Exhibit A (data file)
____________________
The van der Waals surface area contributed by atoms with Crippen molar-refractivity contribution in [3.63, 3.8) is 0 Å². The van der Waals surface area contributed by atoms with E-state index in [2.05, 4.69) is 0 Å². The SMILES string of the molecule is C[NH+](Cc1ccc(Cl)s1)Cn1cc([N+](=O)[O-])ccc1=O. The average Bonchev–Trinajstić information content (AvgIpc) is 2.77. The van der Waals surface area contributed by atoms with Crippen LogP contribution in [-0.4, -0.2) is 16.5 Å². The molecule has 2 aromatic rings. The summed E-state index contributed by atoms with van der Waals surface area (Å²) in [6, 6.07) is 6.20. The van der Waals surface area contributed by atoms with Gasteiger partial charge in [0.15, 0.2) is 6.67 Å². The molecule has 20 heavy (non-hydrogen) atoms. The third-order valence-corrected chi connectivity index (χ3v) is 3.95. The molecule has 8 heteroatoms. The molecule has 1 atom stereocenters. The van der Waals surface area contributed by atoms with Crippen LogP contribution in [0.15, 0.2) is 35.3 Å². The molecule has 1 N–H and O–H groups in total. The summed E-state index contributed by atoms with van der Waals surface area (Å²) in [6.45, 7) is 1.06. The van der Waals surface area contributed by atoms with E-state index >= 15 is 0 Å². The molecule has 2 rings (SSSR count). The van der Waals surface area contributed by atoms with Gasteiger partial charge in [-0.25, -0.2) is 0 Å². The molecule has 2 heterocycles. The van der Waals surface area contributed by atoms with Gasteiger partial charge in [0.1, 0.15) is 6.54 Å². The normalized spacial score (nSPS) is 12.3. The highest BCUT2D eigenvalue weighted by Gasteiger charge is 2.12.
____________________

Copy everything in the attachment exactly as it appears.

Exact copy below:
The van der Waals surface area contributed by atoms with Crippen molar-refractivity contribution in [3.63, 3.8) is 0 Å². The van der Waals surface area contributed by atoms with E-state index in [2.05, 4.69) is 0 Å². The SMILES string of the molecule is C[NH+](Cc1ccc(Cl)s1)Cn1cc([N+](=O)[O-])ccc1=O. The average Bonchev–Trinajstić information content (AvgIpc) is 2.77. The van der Waals surface area contributed by atoms with Crippen LogP contribution in [-0.4, -0.2) is 16.5 Å². The molecule has 2 aromatic rings. The summed E-state index contributed by atoms with van der Waals surface area (Å²) in [6, 6.07) is 6.20. The van der Waals surface area contributed by atoms with Gasteiger partial charge in [0.15, 0.2) is 6.67 Å². The molecule has 20 heavy (non-hydrogen) atoms. The third-order valence-corrected chi connectivity index (χ3v) is 3.95. The molecule has 8 heteroatoms. The molecule has 1 atom stereocenters. The van der Waals surface area contributed by atoms with Crippen LogP contribution in [0.15, 0.2) is 35.3 Å². The molecule has 1 N–H and O–H groups in total. The summed E-state index contributed by atoms with van der Waals surface area (Å²) in [6.45, 7) is 1.06. The van der Waals surface area contributed by atoms with E-state index >= 15 is 0 Å². The molecule has 2 rings (SSSR count). The van der Waals surface area contributed by atoms with Gasteiger partial charge in [-0.25, -0.2) is 0 Å². The molecule has 2 heterocycles. The van der Waals surface area contributed by atoms with Gasteiger partial charge in [0.1, 0.15) is 6.54 Å². The normalized spacial score (nSPS) is 12.3. The highest BCUT2D eigenvalue weighted by Gasteiger charge is 2.12.